Dr. Ed said...

Let me be clear -- the AFD's hands may have been tied politically -- so the responsibility may extend beyond them but I have absolutely no problem saying that the young man wouldn't have died had there been a sprinkler system in that building, and likely wouldn't have died had there been an actual fire detection/alarm system.

Like, umm, the one that the City of Northampton not only required to be installed in Meadowbrook but required a NFD officer be physically present on "fire watch" when it wasn't working -- that made the papers, look it up...

The Town of Amherst - we can argue as to who -- decided not to exercise their authority to require these things -- and a kid is dead as a result.

And I really don't give a f*** as to what people think of me, I intend to say this and KEEP saying it -- that boy would not be dead but for either rules not being enforced or waivers having been granted.

And if you are upset about this, wait until you see the letter I write to 255 Franklin Street. I trimmed my conscience more than I ever dreamed I could have to get the damn doctorate, but I am still a Christian and I still have a conscience and this incident has provoked me into doing what is right and not what is easy.

That boy did not have to die -- and no amount of abusive viterol directed at me will change either the fact that he is dead or that he didn't have to be.

Anonymous said...

What is 255 Franklin St?

Anonymous said...

sorry Ed but you already said it very clearly, and without the results of the investigation.

Dr. Ed said...

without the results of the investigation

What kind of investigation do you really need beyond the most basic one of common sense? The state fire marshal is on record as to the effectiveness of sprinklers, I highly doubt that he would dispute the effectiveness of an automated detection/alarm system, and we've all seen (at least) the pictures of that entire roof assembly burning.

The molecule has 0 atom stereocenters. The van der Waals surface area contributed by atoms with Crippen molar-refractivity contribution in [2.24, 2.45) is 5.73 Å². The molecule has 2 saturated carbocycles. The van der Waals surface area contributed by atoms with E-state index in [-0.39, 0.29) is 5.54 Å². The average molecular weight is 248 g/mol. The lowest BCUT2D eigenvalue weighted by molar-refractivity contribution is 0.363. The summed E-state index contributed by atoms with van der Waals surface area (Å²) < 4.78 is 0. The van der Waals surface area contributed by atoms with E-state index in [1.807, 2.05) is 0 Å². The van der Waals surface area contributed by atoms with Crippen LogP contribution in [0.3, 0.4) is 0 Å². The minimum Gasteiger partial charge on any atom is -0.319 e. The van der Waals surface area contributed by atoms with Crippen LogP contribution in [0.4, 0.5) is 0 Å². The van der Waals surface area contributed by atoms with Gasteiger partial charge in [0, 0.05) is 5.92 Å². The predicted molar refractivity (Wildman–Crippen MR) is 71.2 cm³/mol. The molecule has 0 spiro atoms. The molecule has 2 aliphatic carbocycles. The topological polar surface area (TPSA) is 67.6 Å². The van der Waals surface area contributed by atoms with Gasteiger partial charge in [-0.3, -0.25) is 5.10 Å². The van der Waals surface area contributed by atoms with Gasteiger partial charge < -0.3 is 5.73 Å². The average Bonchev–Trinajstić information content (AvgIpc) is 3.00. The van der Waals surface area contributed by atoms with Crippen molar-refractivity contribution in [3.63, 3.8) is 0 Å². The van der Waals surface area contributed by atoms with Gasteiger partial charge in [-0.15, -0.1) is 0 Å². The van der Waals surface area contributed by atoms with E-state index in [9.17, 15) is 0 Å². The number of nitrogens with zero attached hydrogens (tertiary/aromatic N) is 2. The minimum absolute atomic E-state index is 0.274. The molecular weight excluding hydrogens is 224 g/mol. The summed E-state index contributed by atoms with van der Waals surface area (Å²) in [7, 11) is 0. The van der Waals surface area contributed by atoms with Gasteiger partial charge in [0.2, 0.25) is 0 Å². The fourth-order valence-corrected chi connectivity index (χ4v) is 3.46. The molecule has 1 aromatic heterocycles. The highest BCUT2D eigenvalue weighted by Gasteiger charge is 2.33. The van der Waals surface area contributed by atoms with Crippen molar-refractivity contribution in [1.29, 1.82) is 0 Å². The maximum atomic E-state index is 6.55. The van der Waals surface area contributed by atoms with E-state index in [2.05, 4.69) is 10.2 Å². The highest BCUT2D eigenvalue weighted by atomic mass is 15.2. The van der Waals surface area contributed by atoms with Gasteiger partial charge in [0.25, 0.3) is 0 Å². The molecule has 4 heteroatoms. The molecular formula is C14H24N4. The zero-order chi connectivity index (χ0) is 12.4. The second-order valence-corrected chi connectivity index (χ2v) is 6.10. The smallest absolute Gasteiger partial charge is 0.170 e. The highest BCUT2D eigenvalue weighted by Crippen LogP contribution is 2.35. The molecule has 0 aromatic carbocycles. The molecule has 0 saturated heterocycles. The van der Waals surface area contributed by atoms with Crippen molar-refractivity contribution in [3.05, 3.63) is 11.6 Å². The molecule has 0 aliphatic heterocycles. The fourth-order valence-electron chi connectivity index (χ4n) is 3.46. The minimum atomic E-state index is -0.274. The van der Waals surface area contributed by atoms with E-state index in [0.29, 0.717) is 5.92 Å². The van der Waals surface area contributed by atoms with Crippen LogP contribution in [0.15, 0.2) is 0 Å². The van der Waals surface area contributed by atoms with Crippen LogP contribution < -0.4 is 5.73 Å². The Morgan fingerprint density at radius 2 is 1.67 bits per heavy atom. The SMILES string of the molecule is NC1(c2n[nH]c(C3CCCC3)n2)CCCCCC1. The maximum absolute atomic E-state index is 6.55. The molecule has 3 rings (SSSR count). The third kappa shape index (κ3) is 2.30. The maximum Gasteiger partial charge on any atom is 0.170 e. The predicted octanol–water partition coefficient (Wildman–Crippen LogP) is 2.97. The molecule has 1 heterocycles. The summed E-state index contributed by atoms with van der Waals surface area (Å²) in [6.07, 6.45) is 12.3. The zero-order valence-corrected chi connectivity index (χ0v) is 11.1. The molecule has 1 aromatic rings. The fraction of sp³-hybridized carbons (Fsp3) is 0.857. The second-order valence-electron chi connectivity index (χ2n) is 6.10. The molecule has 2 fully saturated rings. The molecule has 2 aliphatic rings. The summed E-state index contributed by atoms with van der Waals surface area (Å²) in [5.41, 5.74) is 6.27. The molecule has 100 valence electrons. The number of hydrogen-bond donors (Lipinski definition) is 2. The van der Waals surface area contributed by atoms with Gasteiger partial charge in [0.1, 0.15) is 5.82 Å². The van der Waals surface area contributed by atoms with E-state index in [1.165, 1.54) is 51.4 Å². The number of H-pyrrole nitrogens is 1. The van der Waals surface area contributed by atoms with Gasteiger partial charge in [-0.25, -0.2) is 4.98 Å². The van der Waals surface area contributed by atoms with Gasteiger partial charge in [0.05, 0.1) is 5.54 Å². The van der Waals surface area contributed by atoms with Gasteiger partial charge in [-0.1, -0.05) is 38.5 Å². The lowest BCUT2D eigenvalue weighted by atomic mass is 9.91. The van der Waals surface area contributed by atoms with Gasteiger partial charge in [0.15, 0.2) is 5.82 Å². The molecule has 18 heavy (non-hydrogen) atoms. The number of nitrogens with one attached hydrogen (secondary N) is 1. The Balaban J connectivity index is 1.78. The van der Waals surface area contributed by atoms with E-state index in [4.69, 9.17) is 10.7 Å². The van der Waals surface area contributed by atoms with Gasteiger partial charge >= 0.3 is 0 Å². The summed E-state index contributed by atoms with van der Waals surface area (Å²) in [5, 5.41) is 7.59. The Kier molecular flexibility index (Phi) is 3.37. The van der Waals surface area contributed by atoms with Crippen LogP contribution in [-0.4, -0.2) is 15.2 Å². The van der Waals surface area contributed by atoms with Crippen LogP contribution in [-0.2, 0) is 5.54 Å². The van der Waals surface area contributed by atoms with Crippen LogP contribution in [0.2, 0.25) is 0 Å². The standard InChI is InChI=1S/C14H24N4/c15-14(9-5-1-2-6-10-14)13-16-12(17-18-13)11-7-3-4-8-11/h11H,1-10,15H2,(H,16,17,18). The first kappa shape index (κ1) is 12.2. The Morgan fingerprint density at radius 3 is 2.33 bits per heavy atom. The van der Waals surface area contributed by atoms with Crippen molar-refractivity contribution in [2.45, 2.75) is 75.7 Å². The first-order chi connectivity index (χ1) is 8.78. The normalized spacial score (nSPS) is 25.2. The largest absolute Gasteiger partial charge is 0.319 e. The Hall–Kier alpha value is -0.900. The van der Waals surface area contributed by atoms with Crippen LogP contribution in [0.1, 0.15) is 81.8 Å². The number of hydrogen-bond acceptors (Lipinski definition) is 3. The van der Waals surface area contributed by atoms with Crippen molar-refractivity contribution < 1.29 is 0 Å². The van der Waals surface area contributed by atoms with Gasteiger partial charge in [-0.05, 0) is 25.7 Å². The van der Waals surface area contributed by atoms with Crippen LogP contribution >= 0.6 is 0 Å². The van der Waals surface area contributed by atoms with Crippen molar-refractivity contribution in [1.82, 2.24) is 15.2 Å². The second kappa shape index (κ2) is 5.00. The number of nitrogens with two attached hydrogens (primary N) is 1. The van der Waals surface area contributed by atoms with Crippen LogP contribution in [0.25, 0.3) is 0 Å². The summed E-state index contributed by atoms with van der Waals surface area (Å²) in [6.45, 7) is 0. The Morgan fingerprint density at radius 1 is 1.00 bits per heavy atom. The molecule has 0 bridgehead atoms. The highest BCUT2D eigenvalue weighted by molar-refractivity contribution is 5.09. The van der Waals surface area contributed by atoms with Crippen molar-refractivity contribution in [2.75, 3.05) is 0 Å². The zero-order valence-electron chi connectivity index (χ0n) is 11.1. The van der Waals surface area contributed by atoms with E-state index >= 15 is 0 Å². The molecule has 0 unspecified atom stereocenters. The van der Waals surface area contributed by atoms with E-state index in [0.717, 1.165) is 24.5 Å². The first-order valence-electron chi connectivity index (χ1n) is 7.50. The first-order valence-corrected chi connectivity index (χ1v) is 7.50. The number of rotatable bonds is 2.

So unless the kid had a bedroom meth lab that blew up (and you will note that I put that caveat in the original posting), it really doesn't matter what caused the fire -- even if it was his own fault -- overloaded outlet, so what. Guys don't tend to have curling irons & such, and they have all had "overheat/shutoff" devices for what, 20 years now, but even if it was that -- even if he was smoking in bed and fell asleep with a lit cigarette (which I think are supposed to self-extinguish now), it doesn't matter.

Even if the investigation manages to find the remnants of the upstairs smoke detector (good luck...) and shows that there wasn't a battery in it, even if they decided to rip them both from the ceiling and stomp on them because "Mohammed was f***ing Montana" -- (and I am quoting from an actual report I once wrote relative to an incident in a *different* apartment complex) -- even if the absolute worst and most embarrassing evidence appears, it doesn't really matter.

It really doesn't matter.

If a heat detector indicating that the temperature in that crawl space (attic) was going up 15 degrees a MINUTE, and/or that it was 200 degrees up there -- on a cold January night with the wind blowing kinda hard -- any competent firefighter would have kinda known that the only think capable of producing that amount of heat is a working fire -- and a fairly big one.